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street photography

Chris Gampat The Phoblographer Zeiss 55mm f1.4 Otus product photos (2 of 5)ISO 4001-40 sec at f - 2.8

We talk very often on the site about zone focusing and hyperfocal length shooting–especially when it comes to street photography. We’ve talked about how to do it, but today we’re releasing a video showing you how to do it and explaining a lot of how it work.

As we state in this video, this is tough to do with many modern lenses. So what you need is a lens with a depth of field scale that has accurate aperture markings by the distance focusing scale. Once you’ve got that, you’re in business.

Many prime lenses from Fujifilm, Olympus, Panasonic, Zeiss, Rokinon Leica, and Voigtlander have this. With these lenses, it’s easiest to zone focus. Sometimes what you’ll find is that this method can be much faster than autofocusing and much more accurate.

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julius motal the phoblographer dear person

Dear little old lady getting off the bus,

I didn’t expect to see you getting off the bus as a wave of people walked along the street. It seemed like everybody had disembarked. Yet, you emerged, and I couldn’t have been happier. In the moment, I don’t have a list of reasons as to why I press the shutter. It’s usually that I noticed some sort of dynamism, an interesting gesture, a poignant sign, or a whole manner of other things.

With you, I noticed differences. There was the speed you were walking and the speed everyone else walking. There was the bus behind you, too, which is a huge symbol of mobility. It’s the motion, really, that got me, the paths throughout the frame, and everything seemed to radiate out from where you were.

Of course, I couldn’t talk to you because we most likely don’t speak the same language. I’m an American living in Istanbul, and my Turkish is very bare bones. Moreover, it would’ve complicated things to try and explain through any number of translators why I took the picture, and there’s the chance, too, that you didn’t see me, as I was gone shortly after making the photo.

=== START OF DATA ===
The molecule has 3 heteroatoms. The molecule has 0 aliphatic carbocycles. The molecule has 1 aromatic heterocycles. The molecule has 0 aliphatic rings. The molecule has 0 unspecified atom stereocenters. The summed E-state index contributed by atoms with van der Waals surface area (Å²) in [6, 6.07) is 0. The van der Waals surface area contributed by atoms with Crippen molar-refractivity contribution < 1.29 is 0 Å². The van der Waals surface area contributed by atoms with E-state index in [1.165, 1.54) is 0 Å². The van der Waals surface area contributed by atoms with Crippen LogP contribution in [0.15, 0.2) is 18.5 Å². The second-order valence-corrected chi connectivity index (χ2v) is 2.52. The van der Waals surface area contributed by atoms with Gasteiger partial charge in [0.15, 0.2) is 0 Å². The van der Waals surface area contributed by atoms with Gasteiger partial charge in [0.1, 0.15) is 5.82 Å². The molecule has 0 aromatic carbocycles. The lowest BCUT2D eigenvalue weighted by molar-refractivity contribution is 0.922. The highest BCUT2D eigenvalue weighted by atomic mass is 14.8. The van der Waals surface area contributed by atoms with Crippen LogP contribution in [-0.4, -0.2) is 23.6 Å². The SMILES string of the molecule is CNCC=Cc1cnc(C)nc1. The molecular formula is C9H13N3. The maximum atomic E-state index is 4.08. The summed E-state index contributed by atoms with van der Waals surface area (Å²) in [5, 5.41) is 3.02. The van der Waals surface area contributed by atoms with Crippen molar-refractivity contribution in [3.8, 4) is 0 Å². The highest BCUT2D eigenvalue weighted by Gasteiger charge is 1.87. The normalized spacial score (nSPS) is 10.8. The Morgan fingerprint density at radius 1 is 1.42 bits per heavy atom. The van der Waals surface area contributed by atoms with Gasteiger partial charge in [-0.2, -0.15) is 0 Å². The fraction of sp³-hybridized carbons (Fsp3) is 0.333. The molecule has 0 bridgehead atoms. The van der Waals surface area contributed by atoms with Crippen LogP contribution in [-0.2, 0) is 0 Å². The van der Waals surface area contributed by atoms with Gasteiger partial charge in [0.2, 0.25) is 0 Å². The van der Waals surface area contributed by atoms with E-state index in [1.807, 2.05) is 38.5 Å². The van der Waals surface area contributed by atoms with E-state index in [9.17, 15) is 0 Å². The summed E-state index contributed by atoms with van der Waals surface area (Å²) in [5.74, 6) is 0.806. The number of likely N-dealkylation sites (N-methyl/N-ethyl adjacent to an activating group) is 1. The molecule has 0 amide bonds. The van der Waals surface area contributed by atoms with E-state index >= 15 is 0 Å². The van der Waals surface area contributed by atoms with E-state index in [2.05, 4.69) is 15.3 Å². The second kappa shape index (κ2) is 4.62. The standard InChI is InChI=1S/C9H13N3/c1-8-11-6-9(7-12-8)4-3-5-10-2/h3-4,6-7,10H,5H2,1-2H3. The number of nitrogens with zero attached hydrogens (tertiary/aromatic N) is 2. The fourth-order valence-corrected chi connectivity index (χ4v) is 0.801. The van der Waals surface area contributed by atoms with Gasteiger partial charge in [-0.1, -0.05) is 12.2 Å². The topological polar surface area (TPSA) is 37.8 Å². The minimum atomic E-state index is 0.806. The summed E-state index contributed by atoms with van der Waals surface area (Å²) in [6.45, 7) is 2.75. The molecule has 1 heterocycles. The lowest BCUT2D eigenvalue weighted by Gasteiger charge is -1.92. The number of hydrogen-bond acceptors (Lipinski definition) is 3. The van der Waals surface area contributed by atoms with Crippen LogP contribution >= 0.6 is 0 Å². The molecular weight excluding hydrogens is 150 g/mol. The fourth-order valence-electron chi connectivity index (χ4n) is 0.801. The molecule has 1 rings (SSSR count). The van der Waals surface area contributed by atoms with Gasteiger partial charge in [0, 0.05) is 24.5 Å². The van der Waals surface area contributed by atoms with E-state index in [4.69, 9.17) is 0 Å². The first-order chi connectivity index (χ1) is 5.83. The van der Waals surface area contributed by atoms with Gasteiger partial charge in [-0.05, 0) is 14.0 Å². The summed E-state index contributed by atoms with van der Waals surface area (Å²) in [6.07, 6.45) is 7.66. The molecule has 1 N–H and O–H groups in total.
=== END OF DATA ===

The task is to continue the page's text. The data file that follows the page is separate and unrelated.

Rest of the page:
All of this is to say thank you for being where you were.

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Chris Gampat The Phoblographer Sony A7r Mk II first impressions (8 of 8)ISO 4001-8000 sec at f - 3.5

Photography can be a crapshoot. Sometimes you don’t know if you should press the shutter. Sometimes you don’t know how you should edit an image. There are plenty of variables! So, in the spirit of our Reverse Guide to Instagram, we thought we’d put together a reverse guide to photography, a collection of terrible tips that would be ill-advised to actually heed.

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julius motal lauren welles coney island 06

All images are copyright Lauren Welles, and are being used with permission.

In this episode of ISO 400, we hear from Lauren Welles, a New York-based photographer. She left a 16-year-career in corporate law for photography about six years ago. The change was necessary, one that revived her. We spoke with Welles last year about her Coney Island series of photographs that was featured on The Fence at Photoville. She’s got an eye for street photography that she’s been developing since she started. In this episode, she tells us about the perils and benefits of leaving a comfortable job, realizing her own photographic identity and more.

The episode and a selection of her work are available after the break. You can see more of her work on her websiteon Facebook, and on Instagram @laurenwelles.

As always, our music is provided by Yuki Futami, a New York-based jazz musician.

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Westfield from London Street Photography. Image by Nicolas Goodden

Westfield from London Street Photography. Image by Nicholas Goodden

All images in this article are used with permission.

Street photographers experience harassment everywhere in the world for taking pictures and capturing a moment in public. However, everyone loves looking at the images and the art form is highly regarded and even mimicked in modern day advertising. Surely, it’s a great way to not only become a better photographer by shooting such a wide variety of subjects but it’s also great for just capturing beautiful moments as they occur in everyday life.

We’ve done some research and rounded up a list of the best cities in the world for street photography. This isn’t a definitive list by any means, nor is it in any particular order–but if you’re ever traveling to these cities, be sure to carry along your camera.

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All images by Chris Voss. Used with permission.

Photographer Chris Voss moved to Brooklyn from Oakland, CA in 2013 to pursue his dream of shooting in the streets and spaces of NYC. Of course, the city houses some of the best street photographers in the industry–and so the inspiration comes from them. But Chris’s love for photography started when he developed a roll of film that was shot during his birth. He uses exclusively point and shoot film cameras including the Yashica T3 or anything that is not broken at the time.

After getting the film developed, he shares the images to Instagram. His images bring out an NYC that you don’t see much; but is always there.

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